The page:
Wind turbines & radar can coexist
The wind industry strongly supports responsible, effective actions to identify and address potential conflicts of proposed wind farms and airspace use and radar.
Depending on location, wind turbines may interfere with some types of civilian and military radar, causing “clutter.” In addition, conflicts can arise with military and civilian airspace use.
However, experience around the world demonstrates that wind turbines, radar, and military and civilian airspace needs can and do co-exist.
Given the variety of radars, as well as varying airspace needs and military missions, no single solution can solve every potential conflict. But conflicts have been avoided or resolved through proper planning, transparency and, when necessary, mitigation.
Current procedures for review by FAA, DOD and others
The Federal Aviation Administration (FAA) has legal jurisdiction over structures 200 feet tall and above. Utility scale turbines are approaching 500 feet tall, so developers must submit an application to the FAA for each turbine for a hazard determination prior to construction.
The FAA will either issue a Determination of No Hazard, in which case construction can begin, or a Determination of Presumed Hazard, which may initiate a process of negotiation and appeal. Due to concerns about premature public release of proprietary information, this engagement often happens late in the development process.
Other federal agencies with radar assets, such as the Department of Defense (DOD), the Department of Homeland Security (DHS), and the National Oceanic and Atmospheric Administration (NOAA), are notified of proposed projects through the FAA process and have the opportunity to raise objections with the FAA on which a presumed hazard determination may be based.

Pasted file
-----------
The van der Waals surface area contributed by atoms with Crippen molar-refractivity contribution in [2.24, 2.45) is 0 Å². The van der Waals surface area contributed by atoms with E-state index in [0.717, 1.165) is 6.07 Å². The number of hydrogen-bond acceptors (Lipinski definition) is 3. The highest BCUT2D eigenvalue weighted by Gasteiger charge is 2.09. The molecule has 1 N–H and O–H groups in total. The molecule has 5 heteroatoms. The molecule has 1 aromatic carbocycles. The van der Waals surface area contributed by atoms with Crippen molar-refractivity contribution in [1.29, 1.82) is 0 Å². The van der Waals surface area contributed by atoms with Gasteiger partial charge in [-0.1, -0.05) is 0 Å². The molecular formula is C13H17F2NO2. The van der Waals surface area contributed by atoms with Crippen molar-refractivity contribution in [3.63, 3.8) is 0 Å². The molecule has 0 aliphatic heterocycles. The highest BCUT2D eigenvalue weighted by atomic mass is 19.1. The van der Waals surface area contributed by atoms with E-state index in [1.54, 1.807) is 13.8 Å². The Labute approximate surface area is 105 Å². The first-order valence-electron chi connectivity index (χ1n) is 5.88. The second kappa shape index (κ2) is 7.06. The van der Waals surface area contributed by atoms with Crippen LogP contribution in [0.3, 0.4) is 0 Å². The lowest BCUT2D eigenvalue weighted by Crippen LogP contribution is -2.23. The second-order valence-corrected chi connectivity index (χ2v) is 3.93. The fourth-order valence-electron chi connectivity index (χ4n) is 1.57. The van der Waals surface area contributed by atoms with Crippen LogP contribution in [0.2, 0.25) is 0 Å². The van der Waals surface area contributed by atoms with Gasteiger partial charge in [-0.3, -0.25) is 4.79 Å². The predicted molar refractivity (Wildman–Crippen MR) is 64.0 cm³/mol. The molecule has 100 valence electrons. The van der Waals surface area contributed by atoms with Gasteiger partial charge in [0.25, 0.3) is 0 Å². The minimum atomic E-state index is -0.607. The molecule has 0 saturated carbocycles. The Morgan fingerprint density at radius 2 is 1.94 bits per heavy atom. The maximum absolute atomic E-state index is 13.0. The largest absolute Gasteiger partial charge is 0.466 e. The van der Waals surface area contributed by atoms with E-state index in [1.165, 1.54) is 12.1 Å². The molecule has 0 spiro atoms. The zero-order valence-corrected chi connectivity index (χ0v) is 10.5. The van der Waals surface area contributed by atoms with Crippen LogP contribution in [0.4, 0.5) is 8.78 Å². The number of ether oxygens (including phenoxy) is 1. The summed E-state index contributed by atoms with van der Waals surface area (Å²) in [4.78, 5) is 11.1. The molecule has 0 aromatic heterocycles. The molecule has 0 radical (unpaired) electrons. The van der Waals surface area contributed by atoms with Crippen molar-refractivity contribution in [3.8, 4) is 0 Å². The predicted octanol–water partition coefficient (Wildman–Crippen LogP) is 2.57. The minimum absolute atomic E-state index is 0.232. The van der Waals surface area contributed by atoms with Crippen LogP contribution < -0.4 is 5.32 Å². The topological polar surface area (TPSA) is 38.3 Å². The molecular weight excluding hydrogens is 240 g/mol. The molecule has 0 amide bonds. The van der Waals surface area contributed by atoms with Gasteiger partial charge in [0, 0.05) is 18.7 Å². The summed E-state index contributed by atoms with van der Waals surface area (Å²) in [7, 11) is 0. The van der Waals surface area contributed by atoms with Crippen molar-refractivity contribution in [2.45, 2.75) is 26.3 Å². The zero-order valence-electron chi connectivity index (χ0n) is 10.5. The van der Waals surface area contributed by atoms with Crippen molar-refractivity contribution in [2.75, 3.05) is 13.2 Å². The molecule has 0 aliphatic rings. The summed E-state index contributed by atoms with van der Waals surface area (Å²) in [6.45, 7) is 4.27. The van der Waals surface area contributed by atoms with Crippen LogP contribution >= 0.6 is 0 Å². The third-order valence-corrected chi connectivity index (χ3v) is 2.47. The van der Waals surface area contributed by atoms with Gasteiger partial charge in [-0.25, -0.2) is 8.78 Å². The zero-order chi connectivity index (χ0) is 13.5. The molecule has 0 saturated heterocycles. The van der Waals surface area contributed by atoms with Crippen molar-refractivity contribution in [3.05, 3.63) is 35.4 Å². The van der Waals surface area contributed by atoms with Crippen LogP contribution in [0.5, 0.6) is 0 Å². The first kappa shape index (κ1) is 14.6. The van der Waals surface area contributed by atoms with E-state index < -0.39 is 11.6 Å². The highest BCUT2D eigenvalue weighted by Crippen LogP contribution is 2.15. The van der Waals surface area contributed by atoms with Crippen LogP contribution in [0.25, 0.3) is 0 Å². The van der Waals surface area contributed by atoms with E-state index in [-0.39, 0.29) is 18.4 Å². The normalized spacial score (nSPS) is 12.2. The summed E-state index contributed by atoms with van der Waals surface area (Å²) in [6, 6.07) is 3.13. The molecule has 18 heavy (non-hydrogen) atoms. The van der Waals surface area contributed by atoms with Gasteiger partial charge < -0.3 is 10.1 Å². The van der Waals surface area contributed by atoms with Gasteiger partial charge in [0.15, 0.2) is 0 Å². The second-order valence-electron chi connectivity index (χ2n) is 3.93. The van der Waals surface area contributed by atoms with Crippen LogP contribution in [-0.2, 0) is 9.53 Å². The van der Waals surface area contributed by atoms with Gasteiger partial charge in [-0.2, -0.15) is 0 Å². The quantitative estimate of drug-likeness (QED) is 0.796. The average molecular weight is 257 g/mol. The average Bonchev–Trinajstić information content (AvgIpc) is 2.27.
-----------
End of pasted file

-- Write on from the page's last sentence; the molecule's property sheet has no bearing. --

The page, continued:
The DOD has also established an early consultation process through the DOD Siting Clearinghouse that can alert project developers to concerns prior to filing for official feedback through the FAA process. If concerns are found, DOD must discuss mitigation options.
Solutions to conflicts with wind turbines & radar
A variety of siting, software and hardware solutions have been implemented.
For example, several companies joined the Air Force in a cooperative effort to implement technical mitigation and research that allowed wind farms to expand around Travis Air Force Base in California.
The DOD/Air Force cleared several projects near the Oregon-Washington State border a few years ago after MIT Lincoln Labs indicated technical improvements could be made to the Fossil Radar in Oregon to reduce clutter.
And, the DOD/Navy lifted objections to a few projects in South Texas after developers signed memorandums of understanding to help fund mitigation options and potentially to limit turbine operations in certain circumstances if necessary.
Additional off-the-shelf mitigation options are also being field tested in collaboration between industry and the Department of Energy along with DOD, FAA, NOAA and the Department of Homeland Security and hopefully will be validated and available to be used in the near future. Initial results have been promising.